Thyroid UK
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Hello, new to this site and advice appreciated

Hello, I was diagnosed with thyroid problems about 2 years ago and was told by the consultant I would eventually end up with Hasimoto Disease. They suggested I take medication, but was quite keen to try and sort out myself as I found out that once on medication, you are unable to come off, and I have seen friends take it with no improvements. Recently, I have developed a burning scalp, loss of hair and weight gain - there isnt much more I can do at the gym, I seem to be killing myself now. I read on this site about diet and wondered how it helps. I have lactose free milk and soya, but seem to think that maybe making it worse. I also read that some people had dropped gluten? Any help and advice would be greatly appreciated and taking medication is the last resort for me. Thanks :)

6 Replies

PrincessBear, if you had positive thyroid peroxidase or thyroglobulin antibodies you have autoimmune thyroid disease (Hashimoto's) which will eventually damage the thyroid gland and cause hypothyroidism.

Gliadin in gluten is widely thought to trigger autoimmune disease and adopting 100% gluten free diet may slow progression to hypothyroidism by reducing Hashimoto's are ups and antibodies.

Hashi and hypothyroid patients should avoid all forms of unfermented soy. It's very thyroid unfriendly. Stopping soy may see your thyroid function improve.

Diet and lifestyle adjustments can't repair damage already caused to the thyroid gland and if your thyroid levels are low you will need lifelong thyroid replacement. The longer you delay replacing low thyroid the more symptoms, hairloss and weight gain will accrue, and it will take a long time to reverse them. Because friends didn't improve on replacement doesn't mean you will fail to improve. It's possible your friends are undermedicated or the brand or type of replacement they are taking may not suit them.

Hashi/hypothyroid patients often have low/deficient ferritin, vitamin D, B12 and folate which can cause musculoskeletain pain and fatigue similar to hypothyroid symptoms. Low ferritin and zinc can also cause hair loss. You may want to have blood tests to check levels. Post the results with ranges in a new question and members will advise.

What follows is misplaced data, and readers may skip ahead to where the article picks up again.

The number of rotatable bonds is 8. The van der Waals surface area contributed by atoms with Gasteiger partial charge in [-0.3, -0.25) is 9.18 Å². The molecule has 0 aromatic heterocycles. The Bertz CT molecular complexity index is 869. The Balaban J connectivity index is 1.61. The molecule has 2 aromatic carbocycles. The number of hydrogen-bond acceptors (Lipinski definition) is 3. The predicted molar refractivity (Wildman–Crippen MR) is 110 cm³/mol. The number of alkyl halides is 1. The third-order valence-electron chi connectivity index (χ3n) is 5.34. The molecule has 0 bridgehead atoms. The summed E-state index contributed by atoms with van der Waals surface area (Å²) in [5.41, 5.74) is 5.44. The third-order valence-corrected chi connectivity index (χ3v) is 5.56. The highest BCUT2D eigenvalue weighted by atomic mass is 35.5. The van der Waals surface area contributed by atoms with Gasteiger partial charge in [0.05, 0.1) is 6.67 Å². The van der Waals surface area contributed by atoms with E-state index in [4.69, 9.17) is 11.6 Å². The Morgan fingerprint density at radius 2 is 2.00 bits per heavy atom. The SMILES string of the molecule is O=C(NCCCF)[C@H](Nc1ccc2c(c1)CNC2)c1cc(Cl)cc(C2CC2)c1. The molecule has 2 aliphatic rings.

I am not a medical professional and this information is not intended to be a substitute for medical guidance from your own doctor. Please check with your personal physician before applying any of these suggestions.


If your thyroid is being attacked and dying off, due to the hashimotos then the only thing you can do is replace the hormones that your thyroid cannot make.

Of course, stopping gluten and soya can help to slow down the antibodies and there are claims that they can be halted.... But i have never met anyone who managed to stop the destruction of the thyroud gland myself.

Theres a few good books about it... datis kharrizhan is one of the authors who springs to mind, but others may have better suggestions.

Why can you not come off medication once you are on it? Have never heard of this, but as my thyroid no longer works i wouldn't want to come off it. Most people i encounter need more medication, not less...

The hair loss may be linked to a ferritin of less than 70, the weight gain and killing yourself at the gym are linked to hypothyroidism and if you don't stop putting yourself through the sort of stress you get at the gym, the next thing to mess up is the adrenal system. ( i have the tshirt).

Any idea of your current tsh, free t4 and free t3 levels?

G xx


Thyroid meds are essential. It's not like taking a paracetamol. Your hormones are defficant and you need them to function.

When I was first diagnosed my TSH was >99 in May.